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Rivastigmine Good Choice For Parkinson's Dementia


 

MADRID – Rivastigmine should be the first option for treating dementia and associated behavioral symptoms in Parkinson's disease, with the atypical antipsychotics reserved for unresponsive patients, Dr. Murat Emre said at the 10th International Conference for Alzheimer's Disease and Related Disorders.

“There is evidence from our studies and from other, smaller studies that behavioral symptoms can improve with cholinergic treatment,” said Dr. Emre, a professor of neurology at the University of Istanbul (Turkey).

“If the symptoms are not massive, acute, or destructive, and are combined with dementia, the wise thing is to first try a cholinesterase inhibitor, because the atypical antipsychotics are associated with an increased risk of cerebrovascular or cardiovascular events.”

Up to 78% of Parkinson's patients eventually will develop dementia, Dr. Emre said. The prototypic syndrome consists of impaired or fluctuating attention and lessened visuospatial and executive function. There may be moderate memory impairment, although language is usually preserved. Depression, apathy, delusions, and hallucinations also can occur.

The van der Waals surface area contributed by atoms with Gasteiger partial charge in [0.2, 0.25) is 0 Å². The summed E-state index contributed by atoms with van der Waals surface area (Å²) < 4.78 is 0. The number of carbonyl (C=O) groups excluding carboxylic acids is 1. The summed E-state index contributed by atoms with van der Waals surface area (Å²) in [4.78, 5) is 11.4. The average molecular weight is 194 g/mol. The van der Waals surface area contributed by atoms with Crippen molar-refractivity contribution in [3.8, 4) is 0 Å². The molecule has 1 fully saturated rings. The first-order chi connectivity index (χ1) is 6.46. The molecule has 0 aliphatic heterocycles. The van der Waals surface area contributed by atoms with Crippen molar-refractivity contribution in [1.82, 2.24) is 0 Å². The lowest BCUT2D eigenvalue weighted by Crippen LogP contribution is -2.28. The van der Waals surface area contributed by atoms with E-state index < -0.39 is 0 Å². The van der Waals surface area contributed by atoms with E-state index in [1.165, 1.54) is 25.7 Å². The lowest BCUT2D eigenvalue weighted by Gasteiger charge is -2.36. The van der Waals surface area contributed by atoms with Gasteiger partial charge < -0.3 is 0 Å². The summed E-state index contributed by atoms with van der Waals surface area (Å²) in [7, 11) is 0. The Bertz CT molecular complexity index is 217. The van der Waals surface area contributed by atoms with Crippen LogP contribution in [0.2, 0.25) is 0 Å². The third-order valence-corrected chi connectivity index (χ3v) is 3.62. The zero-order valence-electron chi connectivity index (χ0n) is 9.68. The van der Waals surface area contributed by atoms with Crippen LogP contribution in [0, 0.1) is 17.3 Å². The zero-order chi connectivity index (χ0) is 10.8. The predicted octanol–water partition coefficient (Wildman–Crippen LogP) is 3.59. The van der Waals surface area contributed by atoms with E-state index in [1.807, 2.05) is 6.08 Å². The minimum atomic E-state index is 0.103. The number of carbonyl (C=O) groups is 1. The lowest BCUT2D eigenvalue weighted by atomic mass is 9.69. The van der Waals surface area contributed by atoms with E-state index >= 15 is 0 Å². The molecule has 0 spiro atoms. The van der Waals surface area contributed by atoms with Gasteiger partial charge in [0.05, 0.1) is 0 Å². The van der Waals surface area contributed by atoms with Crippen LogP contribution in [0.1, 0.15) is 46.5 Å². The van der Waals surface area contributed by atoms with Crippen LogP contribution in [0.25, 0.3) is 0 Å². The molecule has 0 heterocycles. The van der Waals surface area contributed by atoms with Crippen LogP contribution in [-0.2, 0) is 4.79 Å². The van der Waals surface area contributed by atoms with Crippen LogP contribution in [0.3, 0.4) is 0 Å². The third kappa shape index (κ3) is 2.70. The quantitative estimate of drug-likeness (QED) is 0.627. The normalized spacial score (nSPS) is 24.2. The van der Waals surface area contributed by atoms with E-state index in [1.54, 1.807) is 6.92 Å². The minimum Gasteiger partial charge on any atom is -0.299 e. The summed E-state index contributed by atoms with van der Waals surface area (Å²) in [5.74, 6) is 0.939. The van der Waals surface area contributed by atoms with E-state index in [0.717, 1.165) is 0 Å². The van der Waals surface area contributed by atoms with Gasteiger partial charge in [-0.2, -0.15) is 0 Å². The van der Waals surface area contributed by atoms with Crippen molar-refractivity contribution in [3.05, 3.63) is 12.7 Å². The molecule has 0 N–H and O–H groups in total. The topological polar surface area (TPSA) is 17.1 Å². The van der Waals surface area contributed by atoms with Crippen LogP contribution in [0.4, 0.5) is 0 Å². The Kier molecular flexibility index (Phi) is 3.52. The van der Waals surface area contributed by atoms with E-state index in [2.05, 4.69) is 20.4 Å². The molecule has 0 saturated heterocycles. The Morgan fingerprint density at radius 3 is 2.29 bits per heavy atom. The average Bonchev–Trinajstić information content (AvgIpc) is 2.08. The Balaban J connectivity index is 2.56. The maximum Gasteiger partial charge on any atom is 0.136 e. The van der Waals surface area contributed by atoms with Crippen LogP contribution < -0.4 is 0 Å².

Clozapine and quetiapine are often prescribed for these symptoms in Parkinson's patients, Dr. Emre said. However, these drugs, like all atypical antipsychotics, carry a black box warning of increased mortality in elderly patients with dementia. The Food and Drug Administration, which reviewed 17 studies before issuing the warning, said most of the excess deaths were cardiovascular or infectious.

Because Parkinson's, like Alzheimer's, is a disease of the cholinergic system, cholinesterase inhibitors are a sound alternative for Parkinson's dementia, Dr. Emre said. Many small studies–all with fewer than 30 patients–have investigated the use of anticholinergics in Parkinson's dementia, concluding that the drugs can improve cognition without further impairing motor function. Only one large, placebo-controlled, randomized trial has addressed the issue, however.

That 2004 study by Dr. Emre and colleagues randomized 541 patients to either rivastigmine (titrated from 3 mg to 12 mg over 16 weeks) or placebo for 24 weeks. The trial found significant improvements in cognition, activities of daily living, and clinical impression among the active group, compared with the placebo group (N. Engl. J. Med. 2004;351:2509–18).

There were significantly more adverse events in the group on active treatment than in the placebo group, most of which were mild to moderate gastrointestinal upset. However, 10% of patients on active treatment did experience new or worsening tremor.

A 12-month follow-up crossover trial assessed the long-term effects of the drug. Published this year, the study concluded that rivastigmine maintained efficacy over time in the original group on active treatment, and that placebo patients switched to the drug showed improvements similar to those seen in the trial's initial group on active treatment (Mov. Disord. 2006;21:456–61).

However, the lag time for the original placebo patients did affect their improvements.

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